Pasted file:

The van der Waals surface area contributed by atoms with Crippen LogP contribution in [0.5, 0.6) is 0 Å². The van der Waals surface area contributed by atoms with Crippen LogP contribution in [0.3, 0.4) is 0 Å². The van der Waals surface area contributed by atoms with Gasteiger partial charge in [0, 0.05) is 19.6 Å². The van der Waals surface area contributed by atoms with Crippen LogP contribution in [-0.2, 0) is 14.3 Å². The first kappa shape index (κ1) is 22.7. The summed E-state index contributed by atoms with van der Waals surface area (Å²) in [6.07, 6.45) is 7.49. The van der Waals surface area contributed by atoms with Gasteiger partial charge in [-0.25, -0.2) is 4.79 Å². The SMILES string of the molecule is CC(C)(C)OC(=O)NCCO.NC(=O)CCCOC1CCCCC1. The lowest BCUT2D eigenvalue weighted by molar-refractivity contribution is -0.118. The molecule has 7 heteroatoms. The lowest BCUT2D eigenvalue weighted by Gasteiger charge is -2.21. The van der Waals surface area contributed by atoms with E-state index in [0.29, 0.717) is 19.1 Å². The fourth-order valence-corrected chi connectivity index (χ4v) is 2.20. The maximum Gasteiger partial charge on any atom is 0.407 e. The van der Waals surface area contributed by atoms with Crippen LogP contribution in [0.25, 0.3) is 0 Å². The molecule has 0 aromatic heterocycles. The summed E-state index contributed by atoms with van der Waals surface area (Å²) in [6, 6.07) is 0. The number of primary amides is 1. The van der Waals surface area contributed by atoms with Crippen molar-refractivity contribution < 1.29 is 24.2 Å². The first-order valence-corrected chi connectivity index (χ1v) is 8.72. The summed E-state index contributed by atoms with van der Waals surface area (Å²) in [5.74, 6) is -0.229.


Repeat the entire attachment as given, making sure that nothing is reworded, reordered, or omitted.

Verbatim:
The van der Waals surface area contributed by atoms with Crippen LogP contribution in [0.5, 0.6) is 0 Å². The van der Waals surface area contributed by atoms with Crippen LogP contribution in [0.3, 0.4) is 0 Å². The van der Waals surface area contributed by atoms with Gasteiger partial charge in [0, 0.05) is 19.6 Å². The van der Waals surface area contributed by atoms with Crippen LogP contribution in [-0.2, 0) is 14.3 Å². The first kappa shape index (κ1) is 22.7. The summed E-state index contributed by atoms with van der Waals surface area (Å²) in [6.07, 6.45) is 7.49. The van der Waals surface area contributed by atoms with Gasteiger partial charge in [-0.25, -0.2) is 4.79 Å². The SMILES string of the molecule is CC(C)(C)OC(=O)NCCO.NC(=O)CCCOC1CCCCC1. The lowest BCUT2D eigenvalue weighted by molar-refractivity contribution is -0.118. The molecule has 7 heteroatoms. The lowest BCUT2D eigenvalue weighted by Gasteiger charge is -2.21. The van der Waals surface area contributed by atoms with E-state index in [0.29, 0.717) is 19.1 Å². The fourth-order valence-corrected chi connectivity index (χ4v) is 2.20. The maximum Gasteiger partial charge on any atom is 0.407 e. The van der Waals surface area contributed by atoms with Crippen LogP contribution in [0.25, 0.3) is 0 Å². The molecule has 0 aromatic heterocycles. The summed E-state index contributed by atoms with van der Waals surface area (Å²) in [6, 6.07) is 0. The number of primary amides is 1. The van der Waals surface area contributed by atoms with Crippen molar-refractivity contribution < 1.29 is 24.2 Å². The first-order valence-corrected chi connectivity index (χ1v) is 8.72. The summed E-state index contributed by atoms with van der Waals surface area (Å²) in [5.74, 6) is -0.229.